This kid can score. That’s the bottom line. He has an elite NHL-caliber shot and has the offensive creativity to score goals through determination and pure skill. He is a smooth skater and has great strength with his stick to fend off defenders and score goals in every high-danger area. Comparatively, he has a similar game to someone like Jake Guentzel, as his shot is quick and deceptive, and he still has the hands to be a playmaker if need be.

NHL Central Scouting has him listed at second for European skaters, so he has the draft pedigree of a top-five pick. He also has the tools to play in the NHL next season, but he likely will not if chosen by the Sabres. He still has some work to do on his defensive game, but his offensive prowess should continue to grow over the next few years as he develops.

Jonathan Lekkerimaki, Right Wing

The Sabres have never shied away from selecting Swedish players, so why should they stop now? Jonathan Lekkerimaki is a complete package scorer with a nose for the net, as he can score from in close, far out, and anywhere in between. Another right-handed forward that can score goals from either side of the ice is something that the Sabres could use for their top-six group. His style of play will also mesh well with any offensive scheme.

Related: Sabres Player Season Report Card: Peyton Krebs

Standing at 5-foot-11, Lekkerimaki has a solid frame for the NHL. Skating and scoring are the primary weapons that he brings to the table, but with some time and work, he could add some playmaking skills to throw defenders off more. Similar to Kemell, he can score goals at will, but his shot could still use some more deception to it. His skating is solid, but where he could use some improvement is in his speed and sideways movement. If he possessed more of an ability to throw off defenders with his movements, he would be able to rely less on his puck skills to score. Should he make the jump to the NHL, it would be one or two years from now while he works on refining his best skills and improving his edge work. Comparatively, Lekkerimaki plays a game similar to Brock Boeser. He will be able to score goals on his own, but his production will be infinitely better if he has an elite playmaker alongside him.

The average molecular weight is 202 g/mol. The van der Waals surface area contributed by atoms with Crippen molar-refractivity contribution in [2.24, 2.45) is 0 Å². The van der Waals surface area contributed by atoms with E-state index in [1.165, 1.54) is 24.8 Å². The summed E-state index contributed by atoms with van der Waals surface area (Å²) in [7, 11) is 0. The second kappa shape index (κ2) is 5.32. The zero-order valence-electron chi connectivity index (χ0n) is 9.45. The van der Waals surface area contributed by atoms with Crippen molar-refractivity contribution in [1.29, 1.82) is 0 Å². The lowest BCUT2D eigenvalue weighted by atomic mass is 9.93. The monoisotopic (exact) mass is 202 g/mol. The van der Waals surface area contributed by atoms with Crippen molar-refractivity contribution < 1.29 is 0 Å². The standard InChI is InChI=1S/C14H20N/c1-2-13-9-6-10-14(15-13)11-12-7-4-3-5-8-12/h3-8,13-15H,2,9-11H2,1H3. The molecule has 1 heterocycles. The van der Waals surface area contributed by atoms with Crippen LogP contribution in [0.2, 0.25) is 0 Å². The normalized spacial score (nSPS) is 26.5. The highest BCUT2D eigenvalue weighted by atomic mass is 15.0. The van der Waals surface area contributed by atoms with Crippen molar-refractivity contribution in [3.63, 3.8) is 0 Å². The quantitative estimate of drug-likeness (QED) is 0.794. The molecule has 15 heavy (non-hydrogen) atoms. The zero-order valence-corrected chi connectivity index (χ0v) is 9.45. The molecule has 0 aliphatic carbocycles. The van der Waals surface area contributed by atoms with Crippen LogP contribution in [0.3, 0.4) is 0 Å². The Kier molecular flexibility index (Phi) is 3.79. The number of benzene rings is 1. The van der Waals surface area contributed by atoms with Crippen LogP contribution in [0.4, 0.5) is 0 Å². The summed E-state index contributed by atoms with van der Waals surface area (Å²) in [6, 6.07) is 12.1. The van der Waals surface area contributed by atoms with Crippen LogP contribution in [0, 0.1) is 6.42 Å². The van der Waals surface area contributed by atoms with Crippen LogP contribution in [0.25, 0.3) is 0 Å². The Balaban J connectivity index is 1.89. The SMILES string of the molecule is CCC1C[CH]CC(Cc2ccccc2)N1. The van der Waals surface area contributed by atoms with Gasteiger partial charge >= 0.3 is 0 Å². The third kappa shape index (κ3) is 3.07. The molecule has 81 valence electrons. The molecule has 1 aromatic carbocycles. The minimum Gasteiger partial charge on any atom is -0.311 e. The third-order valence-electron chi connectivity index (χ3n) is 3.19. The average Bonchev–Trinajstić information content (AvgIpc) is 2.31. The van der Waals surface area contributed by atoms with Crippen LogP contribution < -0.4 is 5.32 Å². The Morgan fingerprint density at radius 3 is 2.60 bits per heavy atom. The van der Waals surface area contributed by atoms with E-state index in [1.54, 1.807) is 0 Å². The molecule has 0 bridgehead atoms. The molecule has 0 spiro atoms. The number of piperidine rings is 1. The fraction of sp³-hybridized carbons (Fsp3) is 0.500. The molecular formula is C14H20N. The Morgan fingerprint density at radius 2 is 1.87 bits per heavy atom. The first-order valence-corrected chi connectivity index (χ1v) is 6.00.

Brock Boeser Vancouver Canucks
Brock Boeser, Vancouver Canucks (Jess Starr/The Hockey Writers)

Buffalo has a few playmaking prospects in Peyton Krebs and JJ Peterka, so should the Sabres take him at No. 9, it would be wise to have him grow chemistry with a young playmaking forward in their system. He is ranked sixth amongst European skaters for the NHL Central Scouting list, so he has a realistic chance of being selected in the top 10, and if the prior mentioned prospects are not available, the Sabres should use their pick on Lekkerimaki.

The Buffalo Sabres Need Forwards

Goal scoring can come at a premium in the NHL, so loading up on scoring talent through the draft is exactly what the Sabres should do with their top pick this year. They have a number of top defensive prospects in development and are ready to see NHL action, but defenders take longer to grow. Forwards have a much smaller learning curve, so taking some players with high-end talent would be ideal for Buffalo before using their later first-round pick and second-round picks on defensemen.

Choosing any one of these players would improve the primary scoring core and would give some flexibility to coach Don Granato to spread out scoring options to multiple lines. The Sabres have their top line for next year in Thompson, Skinner, and Tuch but they will still need some youth injected into the lineup to continue challenging the veterans and making each game more exciting for the fans. The Sabres need goal scorers more than defenders right now, and this year’s draft has more than enough talent to select from.